Highs: Even though the TA1 is a V-Shaped IEM, the treble energy is in the lower-treble regions. This makes it somewhat problematic to people who can’t tolerate sharpness in that region. Although I have treble tolerant ears, I found it overwhelming in this region. The A3000 handles the overall treble presentation with more control and just enough sparkle to be engaging, while the TA1 lacks sparkle and upper-treble presence in general. The A3000 is just the better IEM in this section as well.
Vs Final A4000
Bass: The A4000 gives more authority in the bass department, the A4000’s sub-bass just reaches deeper and gives off a warmer tonality in the mid-bass. The A3000 can pack a punch in the mid-bass regions but it just doesn’t have enough power in the sub-bass regions to give weight to those mid-bass punches as its bigger sibling. Overall, the A4000 takes the cake here for me.
Mids: The A3000 has a bit more presence in the lower mids, thus giving male vocals and other lower-midrange instruments more blood in the mix. As nice as the lower mids might be, the A3000 is lacking a bit of body and energy in the upper mids, the A4000 on the other hand gives a full-bodied and lush upper mids that sits close to my preferences. Needless to say, the A4000 is my winner here once again.
Highs: The A3000’s treble can lean on the harsher side of things. This might be due to the lack of upper mids/lower treble energy to somewhat balance the sharper mid-treble. With a lot of poorly mastered tracks or heck even just watching YouTube videos and other recorded media, It’s almost too unbearable to listen to. The A4000 has a better overall treble presentation, it still has that nice sparkle and upper-treble energy the A3000 has, just this time, sounds a lot more controlled and no too in your face.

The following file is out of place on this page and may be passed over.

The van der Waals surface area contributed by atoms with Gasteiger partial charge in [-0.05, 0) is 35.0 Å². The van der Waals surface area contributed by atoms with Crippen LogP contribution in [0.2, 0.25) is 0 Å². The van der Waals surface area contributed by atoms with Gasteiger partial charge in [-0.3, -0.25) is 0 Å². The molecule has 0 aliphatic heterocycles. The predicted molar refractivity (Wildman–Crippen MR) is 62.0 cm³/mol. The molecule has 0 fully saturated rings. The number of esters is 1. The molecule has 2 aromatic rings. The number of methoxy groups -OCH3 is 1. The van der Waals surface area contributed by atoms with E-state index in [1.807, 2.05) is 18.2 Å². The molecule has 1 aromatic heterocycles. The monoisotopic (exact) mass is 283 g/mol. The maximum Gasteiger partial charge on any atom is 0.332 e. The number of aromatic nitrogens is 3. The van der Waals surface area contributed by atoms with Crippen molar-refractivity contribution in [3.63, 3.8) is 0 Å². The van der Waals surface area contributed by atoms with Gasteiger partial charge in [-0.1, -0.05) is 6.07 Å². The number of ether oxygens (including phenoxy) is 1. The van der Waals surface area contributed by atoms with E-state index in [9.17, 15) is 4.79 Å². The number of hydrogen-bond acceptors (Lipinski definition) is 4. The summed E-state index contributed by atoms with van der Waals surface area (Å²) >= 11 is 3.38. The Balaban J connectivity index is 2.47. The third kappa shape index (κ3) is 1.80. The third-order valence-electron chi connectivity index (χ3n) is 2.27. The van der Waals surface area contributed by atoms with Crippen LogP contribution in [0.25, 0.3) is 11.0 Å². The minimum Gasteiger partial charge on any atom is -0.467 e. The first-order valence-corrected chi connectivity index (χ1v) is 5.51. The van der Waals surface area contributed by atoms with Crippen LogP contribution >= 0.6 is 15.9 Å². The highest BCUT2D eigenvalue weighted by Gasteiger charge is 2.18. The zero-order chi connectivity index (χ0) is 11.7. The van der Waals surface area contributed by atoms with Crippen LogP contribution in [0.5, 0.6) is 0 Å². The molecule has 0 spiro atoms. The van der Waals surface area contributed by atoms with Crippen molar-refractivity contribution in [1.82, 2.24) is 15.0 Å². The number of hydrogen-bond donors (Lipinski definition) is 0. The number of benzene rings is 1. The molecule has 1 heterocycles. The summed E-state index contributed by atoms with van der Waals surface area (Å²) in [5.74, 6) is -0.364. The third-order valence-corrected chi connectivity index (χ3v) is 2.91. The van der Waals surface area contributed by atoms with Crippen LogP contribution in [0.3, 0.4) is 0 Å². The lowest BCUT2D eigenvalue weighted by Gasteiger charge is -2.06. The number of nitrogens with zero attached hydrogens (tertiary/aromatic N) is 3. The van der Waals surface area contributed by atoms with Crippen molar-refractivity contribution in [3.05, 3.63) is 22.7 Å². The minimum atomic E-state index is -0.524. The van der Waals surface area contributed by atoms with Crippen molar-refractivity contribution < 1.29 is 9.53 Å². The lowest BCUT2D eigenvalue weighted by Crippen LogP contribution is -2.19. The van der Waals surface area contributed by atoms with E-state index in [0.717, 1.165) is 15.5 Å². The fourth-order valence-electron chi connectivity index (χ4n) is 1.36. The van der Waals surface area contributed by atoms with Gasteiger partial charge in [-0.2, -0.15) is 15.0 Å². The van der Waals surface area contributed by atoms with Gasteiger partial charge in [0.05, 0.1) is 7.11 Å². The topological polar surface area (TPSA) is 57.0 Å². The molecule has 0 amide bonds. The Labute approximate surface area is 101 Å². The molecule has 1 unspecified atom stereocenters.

With all that said, the A4000 is the “better” IEM of the two in accordance with my preference target. It’s just a more polished sound, and it’s not that much more in price. So if you’re looking for an IEM in this price point that has a somewhat “brighter” and a very detailed sound, look no further than the A4000.
Overall, the Final A3000 is an IEM that performs way above its price. It’s a good first pair of IEMs for people who want to have a step up over their generic buds or ones that come with their phones. I’d even recommend these to veteran audiophiles who want to have a respectable budget “everyday carry” IEM with them. It’s highly detailed enough and doesn’t break the bank. If you like an IEM with neutral bass, lush mids, and detailed highs, the A3000 should be on your list. And hey, they’re under $200.
Gear used during this review for the sake of comparison and as an accompanying equipment:
- Headphones – Final A4000, Shure SE215, TRN TA1
- Sources– Sony NW-WM1A, Onkyo DP-X1, Topping E30+THX 789, FiiO BTR5